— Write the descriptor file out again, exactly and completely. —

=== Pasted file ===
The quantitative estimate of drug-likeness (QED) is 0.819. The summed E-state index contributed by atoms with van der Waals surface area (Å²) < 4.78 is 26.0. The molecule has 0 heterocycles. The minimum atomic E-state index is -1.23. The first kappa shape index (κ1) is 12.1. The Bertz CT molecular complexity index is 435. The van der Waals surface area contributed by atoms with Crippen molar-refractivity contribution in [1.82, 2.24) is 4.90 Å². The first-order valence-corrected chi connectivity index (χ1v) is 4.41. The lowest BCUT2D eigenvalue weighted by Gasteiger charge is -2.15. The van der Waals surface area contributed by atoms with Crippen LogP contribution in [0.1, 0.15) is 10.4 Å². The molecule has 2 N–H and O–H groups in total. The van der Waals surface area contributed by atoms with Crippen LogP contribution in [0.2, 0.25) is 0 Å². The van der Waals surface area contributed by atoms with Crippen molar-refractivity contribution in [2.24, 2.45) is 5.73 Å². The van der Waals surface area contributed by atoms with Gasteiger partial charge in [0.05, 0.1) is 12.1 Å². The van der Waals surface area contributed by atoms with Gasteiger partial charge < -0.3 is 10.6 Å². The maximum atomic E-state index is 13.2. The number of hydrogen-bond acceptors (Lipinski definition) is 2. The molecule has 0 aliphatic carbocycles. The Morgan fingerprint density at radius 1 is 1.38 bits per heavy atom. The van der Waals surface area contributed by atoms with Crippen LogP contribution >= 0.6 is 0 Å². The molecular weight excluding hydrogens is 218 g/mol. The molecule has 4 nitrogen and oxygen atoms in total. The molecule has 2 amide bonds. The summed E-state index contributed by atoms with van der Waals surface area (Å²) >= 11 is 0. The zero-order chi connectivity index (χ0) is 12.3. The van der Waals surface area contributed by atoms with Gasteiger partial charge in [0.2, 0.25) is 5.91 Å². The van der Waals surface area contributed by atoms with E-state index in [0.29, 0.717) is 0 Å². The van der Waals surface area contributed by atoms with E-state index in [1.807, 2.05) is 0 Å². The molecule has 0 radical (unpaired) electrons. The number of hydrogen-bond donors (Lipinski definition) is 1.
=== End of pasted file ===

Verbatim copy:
The quantitative estimate of drug-likeness (QED) is 0.819. The summed E-state index contributed by atoms with van der Waals surface area (Å²) < 4.78 is 26.0. The molecule has 0 heterocycles. The minimum atomic E-state index is -1.23. The first kappa shape index (κ1) is 12.1. The Bertz CT molecular complexity index is 435. The van der Waals surface area contributed by atoms with Crippen molar-refractivity contribution in [1.82, 2.24) is 4.90 Å². The first-order valence-corrected chi connectivity index (χ1v) is 4.41. The lowest BCUT2D eigenvalue weighted by Gasteiger charge is -2.15. The van der Waals surface area contributed by atoms with Crippen LogP contribution in [0.1, 0.15) is 10.4 Å². The molecule has 2 N–H and O–H groups in total. The van der Waals surface area contributed by atoms with Crippen LogP contribution in [0.2, 0.25) is 0 Å². The van der Waals surface area contributed by atoms with Crippen molar-refractivity contribution in [2.24, 2.45) is 5.73 Å². The van der Waals surface area contributed by atoms with Gasteiger partial charge in [0.05, 0.1) is 12.1 Å². The van der Waals surface area contributed by atoms with Gasteiger partial charge < -0.3 is 10.6 Å². The maximum atomic E-state index is 13.2. The number of hydrogen-bond acceptors (Lipinski definition) is 2. The molecule has 0 aliphatic carbocycles. The Morgan fingerprint density at radius 1 is 1.38 bits per heavy atom. The van der Waals surface area contributed by atoms with Crippen LogP contribution >= 0.6 is 0 Å². The molecular weight excluding hydrogens is 218 g/mol. The molecule has 4 nitrogen and oxygen atoms in total. The molecule has 2 amide bonds. The summed E-state index contributed by atoms with van der Waals surface area (Å²) >= 11 is 0. The zero-order chi connectivity index (χ0) is 12.3. The van der Waals surface area contributed by atoms with Gasteiger partial charge in [0.2, 0.25) is 5.91 Å². The van der Waals surface area contributed by atoms with E-state index in [0.29, 0.717) is 0 Å². The van der Waals surface area contributed by atoms with E-state index in [1.807, 2.05) is 0 Å². The molecule has 0 radical (unpaired) electrons. The number of hydrogen-bond donors (Lipinski definition) is 1.